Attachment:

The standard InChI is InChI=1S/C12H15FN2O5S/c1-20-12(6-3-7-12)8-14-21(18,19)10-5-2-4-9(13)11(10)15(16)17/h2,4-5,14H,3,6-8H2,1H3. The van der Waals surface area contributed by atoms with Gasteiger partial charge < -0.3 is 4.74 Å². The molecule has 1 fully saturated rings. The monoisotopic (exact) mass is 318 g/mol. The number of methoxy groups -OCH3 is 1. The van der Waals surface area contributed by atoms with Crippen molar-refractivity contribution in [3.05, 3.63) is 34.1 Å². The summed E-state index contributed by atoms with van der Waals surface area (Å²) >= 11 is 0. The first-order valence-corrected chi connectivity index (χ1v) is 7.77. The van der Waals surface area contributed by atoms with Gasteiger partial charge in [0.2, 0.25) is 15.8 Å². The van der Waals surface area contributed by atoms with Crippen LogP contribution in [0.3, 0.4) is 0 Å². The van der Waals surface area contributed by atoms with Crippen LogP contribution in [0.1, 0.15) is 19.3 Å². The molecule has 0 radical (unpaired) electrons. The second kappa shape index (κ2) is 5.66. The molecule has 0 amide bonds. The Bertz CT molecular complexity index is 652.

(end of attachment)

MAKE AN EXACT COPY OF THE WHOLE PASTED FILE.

The standard InChI is InChI=1S/C12H15FN2O5S/c1-20-12(6-3-7-12)8-14-21(18,19)10-5-2-4-9(13)11(10)15(16)17/h2,4-5,14H,3,6-8H2,1H3. The van der Waals surface area contributed by atoms with Gasteiger partial charge < -0.3 is 4.74 Å². The molecule has 1 fully saturated rings. The monoisotopic (exact) mass is 318 g/mol. The number of methoxy groups -OCH3 is 1. The van der Waals surface area contributed by atoms with Crippen molar-refractivity contribution in [3.05, 3.63) is 34.1 Å². The summed E-state index contributed by atoms with van der Waals surface area (Å²) >= 11 is 0. The first-order valence-corrected chi connectivity index (χ1v) is 7.77. The van der Waals surface area contributed by atoms with Gasteiger partial charge in [0.2, 0.25) is 15.8 Å². The van der Waals surface area contributed by atoms with Crippen LogP contribution in [0.3, 0.4) is 0 Å². The van der Waals surface area contributed by atoms with Crippen LogP contribution in [0.1, 0.15) is 19.3 Å². The molecule has 0 radical (unpaired) electrons. The second kappa shape index (κ2) is 5.66. The molecule has 0 amide bonds. The Bertz CT molecular complexity index is 652.